BY KALISHA MENDONSA
A local man has taken it upon himself to help Lacombe and area residents raise awareness of their heart health through providing a mobile heart-screening program service.
Landon Ritchey has taken training as a DPA practitioner, which means he is capable of using and interpreting a digital pulse-wave analysis machine that works to measure different factors of heart health.
The DPA device is used to measure the elasticity of small and large arteries which in turn provides information on heart health and blood movement. Ritchey explained that although he is not a doctor, this information is recognized as being helpful in terms of identifying potential issues to then speak with a medical professional about.
“In researching the issue of heart disease and healthy heart prevention, I wanted to see if there was a way to get information before there were significant problems and that’s where I found the DPA,” Ritchey explained.
Ritchey completed certifications to operate the machine and to learn how to interpret the results. Now, he is offering to travel to various Central Alberta locations to perform the service and give people a heads-up on their hearth health.
“I’ve written several exams to be able to operate the machine and to have enough background on heart health and cardiovascular systems to interpret the results accurately,” he said.
He has made arrangements with certain health stores and fitness centres across Central Alberta, including Nutters in Red Deer, Total Health in Eckville, The Health Hut in the Lacombe Centre Mall and the Gwen Bader Fitness Centre at Burman University and more in order to have spaces to perform the DPA tests.
From there, clients are able to take the results back to their regular health professional and see if there are additional steps needed to be taken to help improve their heart health.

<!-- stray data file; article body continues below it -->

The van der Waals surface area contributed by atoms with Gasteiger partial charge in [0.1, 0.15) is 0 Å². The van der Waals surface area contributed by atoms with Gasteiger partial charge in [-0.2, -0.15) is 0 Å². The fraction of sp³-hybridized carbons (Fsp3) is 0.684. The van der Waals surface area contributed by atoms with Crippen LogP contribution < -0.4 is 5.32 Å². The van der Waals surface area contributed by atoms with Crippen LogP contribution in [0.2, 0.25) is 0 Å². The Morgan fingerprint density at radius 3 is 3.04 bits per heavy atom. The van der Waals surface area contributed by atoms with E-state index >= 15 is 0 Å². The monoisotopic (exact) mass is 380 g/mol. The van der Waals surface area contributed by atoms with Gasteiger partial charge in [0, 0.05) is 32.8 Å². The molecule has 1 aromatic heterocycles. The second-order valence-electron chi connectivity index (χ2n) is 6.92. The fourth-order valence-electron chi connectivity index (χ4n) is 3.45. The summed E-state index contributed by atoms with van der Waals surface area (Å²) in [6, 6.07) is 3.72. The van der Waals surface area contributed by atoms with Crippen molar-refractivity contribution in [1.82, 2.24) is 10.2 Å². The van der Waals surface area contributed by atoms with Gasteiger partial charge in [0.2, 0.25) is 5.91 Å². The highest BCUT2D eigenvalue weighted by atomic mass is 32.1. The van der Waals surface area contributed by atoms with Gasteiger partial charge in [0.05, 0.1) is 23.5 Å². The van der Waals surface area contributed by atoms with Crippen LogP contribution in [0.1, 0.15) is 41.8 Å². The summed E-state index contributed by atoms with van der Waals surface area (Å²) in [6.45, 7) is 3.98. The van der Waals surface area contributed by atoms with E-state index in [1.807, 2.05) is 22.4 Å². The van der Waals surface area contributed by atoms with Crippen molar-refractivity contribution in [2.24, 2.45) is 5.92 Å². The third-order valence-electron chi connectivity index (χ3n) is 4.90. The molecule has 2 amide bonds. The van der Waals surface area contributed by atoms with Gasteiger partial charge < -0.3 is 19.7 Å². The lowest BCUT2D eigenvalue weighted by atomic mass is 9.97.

“I’m not trying to attempt to be a physician. I’m a digital pulse analyst. I don’t know all the intricacies of the heart, but if I see something that doesn’t look quite right based on my knowledge and training, the very first thing I’ll do is recommend the client goes to see their physician for further study,” he emphasized.
“I’m just trying to prevent heart disease. If I can see something in my nine different read-outs that come from the machine, it could potentially help someone stay or get healthy.”
As he said, the machine measures nine parameters that help to determine a grade on a person’s cardiovascular system. Those parameters are: ECG type reading, echo type reading, circulation analysis, arterial elasticity, pulse height, pulse rate and biological age. The results are then rated from A to G, with ‘A’ indicating excellent heart health and ‘G’ representing a severe risk of heart attack or stroke.
“You can determine the age of your heart and arteries against your chronological age and see if there is something to be learned there. If you are 30, but your heart age is closer to 60, or vice-versa, you can take that information to a doctor and see your next steps.
“If you’ve ever thought to yourself, ‘I should take a look at my heart health and maybe do something about that’, I am here. The service is here, and it’s non-invasive and painless.”
To book an appointment, contact Ritchey at 403-341-0698 or email firstname.lastname@example.org.